For many, travel is a frequent part of their job, and it’s not always easy. Add pregnancy to that, and things get quite a bit more complicated! As you can imagine, being pregnant and traveling for work means a lot of adjustments travel-wise. Some women don’t have any issues traveling during pregnancy—lucky them! Unfortunately, I was not those women.
During my first pregnancy I felt terrible my first tri, nauseous and exhausted virtually all the time. The second trimester was pretty good (once the nausea wore off), but by the third tri I was pretty uncomfortable and moving really slowly. Double all of that for my twin pregnancy! There were a few things I learned that made business travel while pregnant easier, if not necessarily fun. Here are my tips:
Adjust your schedule as needed. One thing I learned early on is that day trips were just not going to work. It was too exhausting to only get 4-5 hours of sleep and then be gone for 18 hours. Flying in the night before meant I was well-rested, which meant an easier work day. I would still fly home in the evening after my meetings, which was tough, but doable. If you are really sick or exhausted, it may be better to fly home the next day. Also, if it’s available to you, think about spacing out your meetings more than you would otherwise. Again, it made me able to do quality work, instead of being a zombie.
Plan food ahead of time. During the first tri of both pregnanciesI had to eat constantly, as often as every thirty minutes. I brought a lot of stuff from home (pretzels, crackers, fig Newtons, fruit), and some things I made sure I could get on the road. By my second tri (and throughout my twin pregnancy) I had to have food all. the. time. This involved a lot of prep work, whether it was bringing food from home or knowing what the food options around the hotel and office were. I also had to be very cognizant of planning breaks for eating throughout the workday.
Stay hydrated. I preach about this a lot in general, but hydration is so important when you’re pregnant. If you can’t handle water, try Gatorade or juice. Just make sure that you are drinking at least 64 oz of fluid a day, and more if your doctor tells you more. Both pregnancies there were periods where water, normally my favorite beverage, tasted terrible to me. During my first I got so dehydrated I nearly passed out. I don’t recommend that! Something that really helped this last pregnancy was my Brita water bottle with a built in filter. I didn’t have to go searching for water to buy, which allowed me to easily drink much more.
Sit in the aisle. Whether it’s because you need to use the restroom, are feeling sick, or can’t handle being crowded in, I recommend sitting in the aisle if you can. It made me feel so much better when flying. Later in your pregnancy you will need to be able to get up and walk every hour or so—just another reason to choose the aisle.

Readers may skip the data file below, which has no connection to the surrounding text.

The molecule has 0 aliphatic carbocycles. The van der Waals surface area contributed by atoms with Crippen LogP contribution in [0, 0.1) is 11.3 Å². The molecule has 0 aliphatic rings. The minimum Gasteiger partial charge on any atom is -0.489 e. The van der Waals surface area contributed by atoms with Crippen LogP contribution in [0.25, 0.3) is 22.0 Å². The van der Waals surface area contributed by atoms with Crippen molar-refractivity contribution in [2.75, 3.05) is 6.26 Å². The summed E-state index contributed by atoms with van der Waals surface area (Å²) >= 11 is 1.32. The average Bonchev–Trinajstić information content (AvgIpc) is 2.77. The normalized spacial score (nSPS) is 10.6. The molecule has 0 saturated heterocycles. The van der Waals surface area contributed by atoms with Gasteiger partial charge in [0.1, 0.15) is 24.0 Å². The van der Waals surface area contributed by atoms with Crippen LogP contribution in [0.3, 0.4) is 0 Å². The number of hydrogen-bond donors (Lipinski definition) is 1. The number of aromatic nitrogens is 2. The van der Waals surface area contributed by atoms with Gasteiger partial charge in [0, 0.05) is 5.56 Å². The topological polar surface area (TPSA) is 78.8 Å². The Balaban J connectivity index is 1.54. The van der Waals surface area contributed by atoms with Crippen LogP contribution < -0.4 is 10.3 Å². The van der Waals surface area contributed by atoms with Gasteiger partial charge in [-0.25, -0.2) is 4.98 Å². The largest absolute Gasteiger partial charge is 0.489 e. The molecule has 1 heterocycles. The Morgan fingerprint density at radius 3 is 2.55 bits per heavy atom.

Be comfortable. Be sure to wear comfortable clothes on travel days. Throughout both pregnancies I flew in dresses or yoga pants because it made me nauseous to have anything constrictive around my middle. And while not especially comfortable, compression socks may become your best friend. If I didn’t wear them during flights my ankles and feet got so swollen I could barely walk. Not a great way to start work in a different city!
Check your bags. Again, this is something I don’t usually push, but it may be easier if you go ahead and check your bags. This way you won’t have to lug heavy things around the airport when you’re already feeling terrible (first tri) or can’t lift your suitcase over your head (third tri). If you do check your bag, don’t be afraid to put your personal item in the overhead bin. Early on I was so nauseous I couldn’t bend over to reach my bag, and eventually I was too big to bend over and reach it. Once your baby is born you can go back to putting it under the seat in front of you.
Use the restroom every chance you get. One of the super fun parts of pregnancy—frequent trips to the loo. Make sure you take advantage of every opportunity you have, both on the ground and in the air. It’s no fun holding it on a flight where too much turbulence means no one can get up for two hours!
Ask for extra pillows. You will probably need more pillows than the hotel gives you. I usually need five—one for my head, two for my back, and two for my front. Otherwise I would have a backache the entire next day.
Don’t be afraid to preboard. On days where you feel especially slow, go ahead and preboard. It will give you that extra time to get settled without worrying about impatient people glaring at you for holding up the line.
Take assistance if you need it. If your connecting gate is too far for you to make without over-exerting yourself, use airline assistance. Either a cart or a nice person with a wheelchair will get you to your gate. Just remember to bring a few dollar bills for tip! Another option is to schedule more time than normal between flights.
Dress in layers. Early in my pregnancies I am colder than everyone around me, but by the end I am like a furnace. Either way, layers are critical to keeping a comfortable temperature! At one conference, I turned to the woman next to me and said, “Wow, they really need to get a handle on the air conditioning!” She said, “I know! It’s so insanely cold!” Oh. Totally the opposite of what I meant.
The most important thing is to be gentle with yourself. It’s okay that you can’t do everything the way you could before—your body is working really hard to build that baby! Give yourself extra time, since you may be moving more slowly than normal. Do whatever you have to do to feel better and take care of yourself.
Readers, what are your tips for traveling for work while pregnant?
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